Friday, September 15, 2006

Judicial "accountability" -- Visigoth way

I submit to you the reader that the Visigoths 1300 years ago had a much better handle on keeping judges honest and judicial accountability than we do today.

The Visigothic Code
XVIII. Where a Judge Refuses to Hear a Litigant, or Decides Fraudulently, or Ignorantly.
If any one should file a complaint against another before a judge, and the latter should refuse to hear him, or deny him the use of his seal, or, under different pretexts, should delay the trial of his cause, not permitting it to be heard, through favor to a client or a friend, and the plaintiff can prove this by witnesses,the judge shall give to him to whom he has refused a hearing, as compensation for his trouble, a sum equal to that which the plaintiff would have received from his adversary by due course of law; and he who brought the suit may have it continued until the time appointed by law; [28] and, when it comes before the court for trial, he shall receive the judgment to which he is entitled. But if the plaintiff should be unable to prove either the fraud or undue procrastination of the judge, the latter shall make oath that he, through no malice, nor through favor or friendship, has delayed the hearing, and, by reason of this oath, the judge shall in no manner be deemed guilty...
XIX. Where a Judge, either through Convenience to Himself, or through Want of Proper Knowledge, Decides a Cause Improperly.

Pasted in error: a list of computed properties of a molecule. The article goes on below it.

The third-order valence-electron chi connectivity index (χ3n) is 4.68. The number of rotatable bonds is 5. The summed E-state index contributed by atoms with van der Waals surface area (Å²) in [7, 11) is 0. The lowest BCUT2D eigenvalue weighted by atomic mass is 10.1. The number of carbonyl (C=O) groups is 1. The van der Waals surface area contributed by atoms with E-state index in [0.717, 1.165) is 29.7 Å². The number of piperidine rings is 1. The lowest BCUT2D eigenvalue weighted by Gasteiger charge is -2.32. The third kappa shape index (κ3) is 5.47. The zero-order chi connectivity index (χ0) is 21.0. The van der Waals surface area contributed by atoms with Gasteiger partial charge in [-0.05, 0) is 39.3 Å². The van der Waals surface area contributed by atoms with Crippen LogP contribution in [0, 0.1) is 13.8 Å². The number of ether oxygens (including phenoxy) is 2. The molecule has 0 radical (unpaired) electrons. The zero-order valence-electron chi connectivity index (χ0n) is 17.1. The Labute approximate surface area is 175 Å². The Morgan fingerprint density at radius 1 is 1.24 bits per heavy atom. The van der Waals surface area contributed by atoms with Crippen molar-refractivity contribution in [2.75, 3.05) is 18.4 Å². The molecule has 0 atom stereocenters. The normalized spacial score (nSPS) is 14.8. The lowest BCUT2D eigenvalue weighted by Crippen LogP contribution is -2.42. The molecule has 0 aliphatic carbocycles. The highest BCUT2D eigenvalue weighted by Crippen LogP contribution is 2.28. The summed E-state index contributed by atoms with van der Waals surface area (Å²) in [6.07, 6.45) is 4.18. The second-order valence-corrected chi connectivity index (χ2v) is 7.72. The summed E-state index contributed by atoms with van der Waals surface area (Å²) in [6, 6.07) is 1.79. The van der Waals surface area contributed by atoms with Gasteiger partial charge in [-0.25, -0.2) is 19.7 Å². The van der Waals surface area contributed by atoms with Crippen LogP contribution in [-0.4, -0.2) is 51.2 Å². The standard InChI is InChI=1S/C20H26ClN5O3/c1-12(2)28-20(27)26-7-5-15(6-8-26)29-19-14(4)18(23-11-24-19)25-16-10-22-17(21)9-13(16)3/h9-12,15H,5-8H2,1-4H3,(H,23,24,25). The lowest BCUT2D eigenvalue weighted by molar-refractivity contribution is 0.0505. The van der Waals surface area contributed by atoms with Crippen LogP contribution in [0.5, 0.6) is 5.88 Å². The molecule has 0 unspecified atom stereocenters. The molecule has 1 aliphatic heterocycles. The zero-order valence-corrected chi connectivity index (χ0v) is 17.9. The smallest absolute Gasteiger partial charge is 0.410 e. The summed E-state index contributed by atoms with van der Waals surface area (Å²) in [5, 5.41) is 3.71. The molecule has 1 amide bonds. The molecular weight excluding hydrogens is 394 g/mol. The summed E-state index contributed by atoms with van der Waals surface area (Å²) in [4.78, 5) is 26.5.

If any judge should render judgment for the sake of gain, and direct that any one should be treated with injustice, he who has been benefited by the decision of the said judge shall make restitution. And the judge himself, who has thus acted contrary to the precepts of equity, shall surrender to the losing party the same amount of his own property, as he had ordered him to be deprived of; that is to say, that in addition to the restitution that has been made, he shall, in satisfaction for his improper conduct, give to him whom he unjustly condemned, a sum equal to that which was disposed of by his decree. But if he should not have sufficient property wherewith to make amends, he shall be deprived of all that he is known to possess, and shall be delivered as a slave to him to whom he is indebted, or, after having been exposed in public, he shall receive fifty lashes. But if he shall have rendered an unjust judgment through ignorance, and can declare under oath that he has done this only through want of knowledge, and not through partiality or cupidity, or for the sake of profit, his judgment shall be invalid, and he himself shall not be considered guilty.(6)

1 comment:

Good Ol' Boy said...

Smart people, my ancestors.